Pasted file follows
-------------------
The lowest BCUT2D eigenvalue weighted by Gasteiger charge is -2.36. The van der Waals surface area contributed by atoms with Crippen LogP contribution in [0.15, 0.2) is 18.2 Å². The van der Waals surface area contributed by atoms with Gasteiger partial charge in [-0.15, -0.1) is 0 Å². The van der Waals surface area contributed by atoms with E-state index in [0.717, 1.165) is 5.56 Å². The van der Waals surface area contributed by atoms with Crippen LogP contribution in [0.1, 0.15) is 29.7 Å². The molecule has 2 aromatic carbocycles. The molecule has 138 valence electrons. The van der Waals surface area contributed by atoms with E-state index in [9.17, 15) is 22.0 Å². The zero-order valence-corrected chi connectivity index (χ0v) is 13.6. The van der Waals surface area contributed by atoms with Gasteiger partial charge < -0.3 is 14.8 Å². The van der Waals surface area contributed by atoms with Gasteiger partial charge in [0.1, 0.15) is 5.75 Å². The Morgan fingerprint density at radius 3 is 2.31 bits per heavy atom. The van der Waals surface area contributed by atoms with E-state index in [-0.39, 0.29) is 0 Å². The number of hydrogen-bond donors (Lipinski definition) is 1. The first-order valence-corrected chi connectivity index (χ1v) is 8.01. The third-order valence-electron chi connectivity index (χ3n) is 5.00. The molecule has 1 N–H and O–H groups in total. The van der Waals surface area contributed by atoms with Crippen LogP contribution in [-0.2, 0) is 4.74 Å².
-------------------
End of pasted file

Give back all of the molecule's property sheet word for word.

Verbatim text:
The lowest BCUT2D eigenvalue weighted by Gasteiger charge is -2.36. The van der Waals surface area contributed by atoms with Crippen LogP contribution in [0.15, 0.2) is 18.2 Å². The van der Waals surface area contributed by atoms with Gasteiger partial charge in [-0.15, -0.1) is 0 Å². The van der Waals surface area contributed by atoms with E-state index in [0.717, 1.165) is 5.56 Å². The van der Waals surface area contributed by atoms with Crippen LogP contribution in [0.1, 0.15) is 29.7 Å². The molecule has 2 aromatic carbocycles. The molecule has 138 valence electrons. The van der Waals surface area contributed by atoms with E-state index in [9.17, 15) is 22.0 Å². The zero-order valence-corrected chi connectivity index (χ0v) is 13.6. The van der Waals surface area contributed by atoms with Gasteiger partial charge < -0.3 is 14.8 Å². The van der Waals surface area contributed by atoms with Gasteiger partial charge in [0.1, 0.15) is 5.75 Å². The Morgan fingerprint density at radius 3 is 2.31 bits per heavy atom. The van der Waals surface area contributed by atoms with E-state index in [-0.39, 0.29) is 0 Å². The number of hydrogen-bond donors (Lipinski definition) is 1. The first-order valence-corrected chi connectivity index (χ1v) is 8.01. The third-order valence-electron chi connectivity index (χ3n) is 5.00. The molecule has 1 N–H and O–H groups in total. The van der Waals surface area contributed by atoms with Crippen LogP contribution in [-0.2, 0) is 4.74 Å².